Spring of junior year is usually dominated by standardized tests for my students. They’re taking SATs and ACTs in February, March, and April, AP Tests in May, and SAT Subject Tests if necessary in June. For my especially busy students, I may not even see them for a whole month during this time. But with canceled test dates and sidelined activities, we actually have time to meet and work on college applications. So we are.
There are some parts of the process that you can absolutely tackle now, and some parts of the process that it’s better to wait on. One thing I’m starting now is filling out the Common App. Thanks to a revamp two years ago, students can now fill out the Common App before it officially opens on August 1st and all their work will roll over. While we now know that there will be at least one optional COVID-related essay, we can expect that the major sections will stay the same. So feel free to dive into the Profile, Family, and Education Sections. Start coming up with the list of extracurriculars that you plan to include in your Activity section, and see if there are any quarantine-specific activities you might want to include (your new signature recipe, the biggest puzzle you and your family tackled). This is a simple place to get a head start.
One thing I would wait on this year is finalizing your list. Reach, target, and safety designations are changing in real time as colleges make unprecedented decisions. While your safeties will likely stay safeties, your reaches and targets may shift over the next few months, and this is a place where more information can help make better decisions. So, continue to research colleges, think about which ones you’re most excited about, and then make your final selections as new details come out this summer.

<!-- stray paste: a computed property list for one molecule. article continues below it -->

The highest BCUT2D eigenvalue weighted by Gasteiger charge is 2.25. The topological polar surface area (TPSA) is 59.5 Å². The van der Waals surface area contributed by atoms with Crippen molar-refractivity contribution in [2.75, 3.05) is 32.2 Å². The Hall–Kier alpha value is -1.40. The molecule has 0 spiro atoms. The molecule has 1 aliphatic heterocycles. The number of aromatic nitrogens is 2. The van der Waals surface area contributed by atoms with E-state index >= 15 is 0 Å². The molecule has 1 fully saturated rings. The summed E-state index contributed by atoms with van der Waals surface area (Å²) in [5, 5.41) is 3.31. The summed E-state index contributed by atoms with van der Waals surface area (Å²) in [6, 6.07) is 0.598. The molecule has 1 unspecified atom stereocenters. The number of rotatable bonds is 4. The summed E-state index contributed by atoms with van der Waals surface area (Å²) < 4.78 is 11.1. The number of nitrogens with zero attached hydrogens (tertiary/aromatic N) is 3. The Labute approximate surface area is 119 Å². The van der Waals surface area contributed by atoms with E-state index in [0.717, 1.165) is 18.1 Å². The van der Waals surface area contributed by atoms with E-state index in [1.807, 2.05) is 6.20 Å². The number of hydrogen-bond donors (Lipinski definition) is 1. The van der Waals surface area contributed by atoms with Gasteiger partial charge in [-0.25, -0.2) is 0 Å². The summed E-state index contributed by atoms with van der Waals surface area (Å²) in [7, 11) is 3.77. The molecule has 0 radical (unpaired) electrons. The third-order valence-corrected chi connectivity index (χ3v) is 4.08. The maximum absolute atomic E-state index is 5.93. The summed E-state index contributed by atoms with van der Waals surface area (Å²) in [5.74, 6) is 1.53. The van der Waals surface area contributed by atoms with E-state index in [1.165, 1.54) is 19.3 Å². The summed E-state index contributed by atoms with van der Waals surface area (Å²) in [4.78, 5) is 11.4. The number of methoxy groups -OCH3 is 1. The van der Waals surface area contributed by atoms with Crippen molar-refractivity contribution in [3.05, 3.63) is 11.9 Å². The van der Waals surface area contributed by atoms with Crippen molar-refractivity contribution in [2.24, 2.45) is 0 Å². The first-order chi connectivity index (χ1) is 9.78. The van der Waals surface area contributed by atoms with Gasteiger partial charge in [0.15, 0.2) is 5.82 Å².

And one thing I don’t recommend starting quite yet is essays. Every year, I have a couple students who want to write all their essays in June. But ultimately, one of two things happens: when they revisit that essay in September, they feel totally disconnected from it and want to rewrite it; or, the lack of a concrete deadline turns a one-month project into a four-month project, with the student making endless revisions and tweaks. Neither of these scenarios results in your best work.
But that doesn’t mean you just have to sit back and twiddle your thumbs. Once AP exams are finished, my students will start brainstorming the stories they might want to use in their personal statements and supplemental essays. They’ll take more time to put these stories on paper, so we have a really good selection to choose from when they start writing this summer and fall.